Civil rights advocates pointed to those high-profile failures at major social media sites as evidence that Congress needed to act. Kristen Clarke, the president of the Lawyers' Committee for Civil Rights Under Law, said she planned to tell the committee Tuesday that social networks remain a "key venue that many violent white supremacists turn to, to organise and recruit new members, and to incite violence across the country."
"I think this is a problem that is widespread and systemic, and it's in large part because we largely relied on these companies to self-police," she said.
House Democrats said the Tuesday hearing is their first in a series exploring white nationalism, an issue that Nadler said Republicans repeatedly refused to explore when they ran the House. Instead, GOP leaders on the chamber's Judiciary Committee focused much of their attention on allegations that Facebook, Google, and Twitter had been too heavy-handed in taking down content online, resulting in conservative users, news and views being suppressed.
Republicans led by Sen. Ted Cruz of Texas plan to revive those allegations with a hearing of their own Wednesday. While there is no evidence that tech giants systematically target right-leaning users, top GOP officials - including President Donald Trump - have regularly claimed that Silicon Valley has limited their online reach. Democrats, meanwhile, have derided the hearing: Sen. Sheldon Whitehouse, D-R.I., laughed when asked about it last week. ("Just note that I laughed," he said.)
Trump repeatedly has threatened regulation in response, at one point in March accusing Facebook, Google and Twitter of harboring a "hatred they have for a certain group of people that happen to be in power, that happen to have won the election." He said at the time that government had to "do something about it," a call to action that has been echoed by congressional Republicans who also want to hold tech companies liable for the decisions they make about what to allow online.
"The whole area of social media is pretty much unregulated," said Sen. Lindsey Graham, R-S.C., the leader of his chamber's Judiciary Committee. Appearing at a conference in Washington last week, Graham raised the potential that tech giants make decisions about the content they allow or remove based on "liberal bias in California."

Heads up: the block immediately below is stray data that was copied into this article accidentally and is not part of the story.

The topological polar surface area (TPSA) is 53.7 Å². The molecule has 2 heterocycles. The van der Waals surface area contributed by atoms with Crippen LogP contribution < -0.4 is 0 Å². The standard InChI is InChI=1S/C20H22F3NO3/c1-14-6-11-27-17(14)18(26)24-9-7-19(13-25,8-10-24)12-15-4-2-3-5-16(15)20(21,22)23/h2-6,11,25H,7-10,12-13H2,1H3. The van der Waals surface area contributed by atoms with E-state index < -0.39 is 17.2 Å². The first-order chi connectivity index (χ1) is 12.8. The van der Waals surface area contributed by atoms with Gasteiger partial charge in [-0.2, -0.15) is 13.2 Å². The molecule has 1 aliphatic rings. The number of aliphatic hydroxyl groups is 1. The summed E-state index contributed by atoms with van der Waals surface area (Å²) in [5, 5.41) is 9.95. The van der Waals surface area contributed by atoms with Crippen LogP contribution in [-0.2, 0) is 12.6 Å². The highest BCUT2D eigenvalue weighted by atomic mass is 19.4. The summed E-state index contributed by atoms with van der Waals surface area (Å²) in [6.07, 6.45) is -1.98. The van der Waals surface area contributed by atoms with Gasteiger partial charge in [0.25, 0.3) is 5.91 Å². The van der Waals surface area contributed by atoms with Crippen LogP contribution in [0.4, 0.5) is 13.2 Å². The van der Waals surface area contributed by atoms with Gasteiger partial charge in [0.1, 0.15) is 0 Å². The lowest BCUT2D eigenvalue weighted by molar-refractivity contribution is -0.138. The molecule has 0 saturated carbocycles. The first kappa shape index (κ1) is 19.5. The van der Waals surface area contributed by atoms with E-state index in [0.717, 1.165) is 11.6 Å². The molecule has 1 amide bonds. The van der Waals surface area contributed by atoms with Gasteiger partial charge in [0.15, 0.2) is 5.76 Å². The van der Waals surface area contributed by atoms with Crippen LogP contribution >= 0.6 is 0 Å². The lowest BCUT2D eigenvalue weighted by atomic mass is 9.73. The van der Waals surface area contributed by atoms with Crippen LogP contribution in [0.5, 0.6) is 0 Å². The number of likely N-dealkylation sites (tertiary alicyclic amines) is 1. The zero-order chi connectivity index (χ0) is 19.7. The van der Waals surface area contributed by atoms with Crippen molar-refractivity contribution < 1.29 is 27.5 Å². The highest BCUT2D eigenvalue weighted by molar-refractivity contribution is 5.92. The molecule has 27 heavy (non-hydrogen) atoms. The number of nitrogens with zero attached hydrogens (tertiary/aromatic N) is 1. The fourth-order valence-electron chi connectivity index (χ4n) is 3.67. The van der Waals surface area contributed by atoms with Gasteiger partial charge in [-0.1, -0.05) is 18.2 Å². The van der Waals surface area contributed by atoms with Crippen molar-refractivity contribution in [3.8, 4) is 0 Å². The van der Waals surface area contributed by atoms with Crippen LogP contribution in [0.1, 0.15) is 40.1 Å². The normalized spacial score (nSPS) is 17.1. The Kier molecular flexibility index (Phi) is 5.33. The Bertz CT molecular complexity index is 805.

In questioning the need for new regulation, lawmakers have cast fresh doubt on Silicon Valley's legal holy grail. A key provision of a 1990s law, known as Section 230, spares websites from being held liable for the content posted by their users. Members of Congress who seek to hold tech companies accountable for hate speech - or penalise them for decisions believed to be motivated by political bias - could strike at the heart of a federal law the industry has lobbied intensely to protect. They last chipped away at Section 230 in 2018 as part of an effort to crack down on sexual exploitation online.
Absent those legal protections, the Internet Association warned that it would result in a Web where companies didn't allow most user-generated content or didn't moderate it at all, fearing legal liability. "Changing (Section) 230 is not the answer, because that gets you in a worse place, no matter what side you're on," Beckerman said.
Nadler, the leader of the House Judiciary Committee, expressed unease with upending that law. For now, he said the goal is to "see what happens by just pressuring them first." But he didn't rule out regulation if tech giants don't improve their practices.
"We have the First Amendment, and we're very reluctant to pass speech laws," he said. "But there's a problem, and we have to deal with it."
© The Washington Post 2019